With the 2020-21 NHL season upon us, there’s no better time to put some predictions to paper so we can see how good my guesses end up being by its conclusion.
For starters, are you all geared up for the season? Whether it’s a new Reverse Retro jersey or adding to your already impressive collection, you must make sure you have all you need to cheer on your team.
Regarding the 2020-21 campaign, I want to begin by saying that it’s weird to be forced to call it that. The entire thing is planned within 2021. Is there really a logical way to debate me on that? Well, it’s not up to me, so that’s that I suppose.
Now, on to the actual content at hand — the predictions.
Who Will Win Each Division?
The NHL was forced to be creative in planning the 2020-21 season. In that, it’s not like any that precede it. Those efforts included divisional re-alignment, in an effort to more efficiently map out the travel plans for each team.
As a Canadian, I’ll happily admit my bias for being more excited than I probably should be for the expected battles within the North Division. Part of me wonders if enough buzz can be generated for this to become a more normalized plan, moving forward.
That said, this realignment has placed teams that once rarely saw each other into a scenario that will force them to meet upwards of 10 times this season. Some rivalries will be renewed, while others are about to be created.
It will be a fun ride for fans, that’s for sure. And it should translate into a type of competition elevated beyond anything recently witnessed.
Here’s who I see reigning through each respective Division.
North Division: Toronto Maple Leafs
Central Division: Tampa Bay Lightning
East Division: Philadelphia Flyers
West Division: Vegas Golden Knights
And the Award Goes To…
Despite any differences in the structure of the schedule, there have yet to be any announcements on changes to the hardware that could end up in any potential winner’s trophy case by the end of the year. Whether they’re new to the league or a proven veteran, winning an NHL award is no small feat.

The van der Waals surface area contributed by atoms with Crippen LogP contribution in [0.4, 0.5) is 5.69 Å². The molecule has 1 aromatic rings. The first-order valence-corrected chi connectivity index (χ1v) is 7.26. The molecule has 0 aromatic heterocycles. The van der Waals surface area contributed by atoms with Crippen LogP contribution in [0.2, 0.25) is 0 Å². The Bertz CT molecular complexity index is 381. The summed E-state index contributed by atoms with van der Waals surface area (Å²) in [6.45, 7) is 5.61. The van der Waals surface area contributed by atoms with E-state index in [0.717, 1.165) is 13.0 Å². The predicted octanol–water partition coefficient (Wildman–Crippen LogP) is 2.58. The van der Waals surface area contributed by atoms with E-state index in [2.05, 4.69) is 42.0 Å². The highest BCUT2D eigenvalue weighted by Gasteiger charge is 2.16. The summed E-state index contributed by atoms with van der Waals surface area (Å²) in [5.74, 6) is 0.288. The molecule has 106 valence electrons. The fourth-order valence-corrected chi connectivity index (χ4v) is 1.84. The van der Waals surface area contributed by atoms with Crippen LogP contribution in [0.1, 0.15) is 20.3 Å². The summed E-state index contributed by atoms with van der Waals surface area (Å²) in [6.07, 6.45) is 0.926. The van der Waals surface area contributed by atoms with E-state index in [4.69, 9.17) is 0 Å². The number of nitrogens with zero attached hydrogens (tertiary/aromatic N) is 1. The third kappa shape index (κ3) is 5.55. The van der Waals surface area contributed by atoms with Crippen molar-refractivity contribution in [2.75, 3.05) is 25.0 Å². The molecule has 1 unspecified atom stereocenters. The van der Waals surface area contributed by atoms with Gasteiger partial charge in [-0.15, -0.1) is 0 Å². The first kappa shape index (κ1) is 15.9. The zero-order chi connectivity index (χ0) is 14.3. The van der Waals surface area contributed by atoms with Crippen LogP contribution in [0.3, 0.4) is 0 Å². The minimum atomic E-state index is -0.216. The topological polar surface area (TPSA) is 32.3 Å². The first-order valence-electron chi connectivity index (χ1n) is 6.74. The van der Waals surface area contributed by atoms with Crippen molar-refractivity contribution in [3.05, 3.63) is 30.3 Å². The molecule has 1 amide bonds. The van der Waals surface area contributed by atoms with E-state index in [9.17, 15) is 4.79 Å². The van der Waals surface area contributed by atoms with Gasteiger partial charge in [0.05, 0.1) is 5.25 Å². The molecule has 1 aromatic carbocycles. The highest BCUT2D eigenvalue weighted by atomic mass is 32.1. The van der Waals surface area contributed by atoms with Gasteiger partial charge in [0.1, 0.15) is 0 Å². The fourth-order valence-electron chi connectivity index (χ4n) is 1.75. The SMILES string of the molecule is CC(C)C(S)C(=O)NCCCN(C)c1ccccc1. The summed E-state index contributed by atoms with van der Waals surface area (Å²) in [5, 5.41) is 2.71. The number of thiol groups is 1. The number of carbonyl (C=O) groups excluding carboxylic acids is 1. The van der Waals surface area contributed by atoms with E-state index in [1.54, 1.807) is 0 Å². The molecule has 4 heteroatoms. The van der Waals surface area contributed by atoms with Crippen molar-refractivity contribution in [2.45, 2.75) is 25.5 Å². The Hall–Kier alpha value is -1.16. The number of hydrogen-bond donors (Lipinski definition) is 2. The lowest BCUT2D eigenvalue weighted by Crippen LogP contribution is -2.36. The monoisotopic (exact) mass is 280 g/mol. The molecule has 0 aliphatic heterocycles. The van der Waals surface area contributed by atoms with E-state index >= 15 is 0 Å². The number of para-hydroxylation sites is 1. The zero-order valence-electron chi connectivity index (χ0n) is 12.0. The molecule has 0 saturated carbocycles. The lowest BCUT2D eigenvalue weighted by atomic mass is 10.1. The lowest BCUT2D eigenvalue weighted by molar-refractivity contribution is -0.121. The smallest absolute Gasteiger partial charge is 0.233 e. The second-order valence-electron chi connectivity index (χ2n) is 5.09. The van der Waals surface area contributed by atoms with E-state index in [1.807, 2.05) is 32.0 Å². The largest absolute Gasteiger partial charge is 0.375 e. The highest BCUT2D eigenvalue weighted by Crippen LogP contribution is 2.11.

While there are a plethora of awards handed out annually, some are more suitable for predictions than others.
For instance, I can gauge who I think the best goalie will be, given how I foresee the season unfolding. However, it’s next to impossible to guess which athlete will display the greatest leadership off the ice or the general manager who will win the most trade deadline deals.
Let’s take a peek at who I predict will earn the spotlight this season.
Calder: Alexis Lafrenière
Vezina: Andrei Vasilevskiy
Hart: Auston Matthews
Norris: Victor Hedman
Art Ross: Connor McDavid
Selke: Auston Matthews
Lady Byng: Mitch Marner
Jack Adams: Rod Brind’Amour
Rocket Richard: Auston Matthews
Ted Lindsay: Sebastian Aho
Jennings: Tampa Bay Lightning
Not sure what the awards are for? The NHL has a page dedicated to explaining their history and relevance in today’s game.
The 2021 Stanley Cup Champion
If there was ever a year when it really could be anyone’s to take, why wouldn’t it be the 2020-21 campaign? After an adventurous journey that saw Tampa Bay capture the 2020 Stanley Cup, the 2021 Playoffs are sure to present their own twists to the otherwise traditional tournament.
Those who place 1st to 4th in each of the four divisions will be eligible to participate in the 16-team bracket-style tournament. So, obviously, these clubs are primarily focused on finding their way in first and foremost. From there, anything can happen.
The regular season will wrap up on May 8 and then the league will return to a 16-team, best-of-seven, four-round playoff format. Four teams from each division will qualify for the playoffs.
With that said, the now seemingly perennial favourites should never be overlooked. Teams like the Lightning, Bruins, Capitals, Blues, Avalanche, and Golden Knights. Nor should the clubs that utilized the offseason to their advantage, in making the smartest moves possible for their lineup.
This leads me to my pick, as this team finally looked inward to see what was missing from an otherwise powerful-looking roster on paper. Fixated on youth, they broke that barrier when they signed one of the oldest active players in today’s game. He also happens to be amongst the most accomplished of all-time, though.
50 Plus Years Later
The only thing Joe Thornton is missing is a Stanley Cup. And I’m predicting that he’ll be hoisting it with the Toronto Maple Leafs by the end of the 2020-21 campaign, as they achieve their first since 1967.
On that note, I don’t see Thornton as the pivotal piece in this storyline. Nor do I suspect newcomers like Wayne Simmonds, Jimmy Vesey, or Zach Bogosian (to name a few) as being the sole difference makers, either.
However, I do think they all have a fit and that it lines up with what Toronto has lacked in recent years.
Toronto has some of the most prolific producers in this era of the game and most are still barely entering their prime. How can anyone bet against a squad lead by John Tavares, Auston Matthews, Mitch Marner, William Nylander, Morgan Rielly, TJ Brodie, and Jake Muzzin?
A question mark heading into the 2020-21 season, and an area that could create concern for Toronto, surrounds Frederik Andersen. As he enters his last year on his current team, they need him to be better than he was through 2019-20.
Andersen saw some of his worst stats last season. If the Maple Leafs hope to make a run, it starts and stops with the type of goaltending they can rely on. That said, if Andersen does struggle, there are others now in the system to pick up that slack.
Ultimately, I do think this team will figure it out and collectively get it done, for the first time in my life. Finally.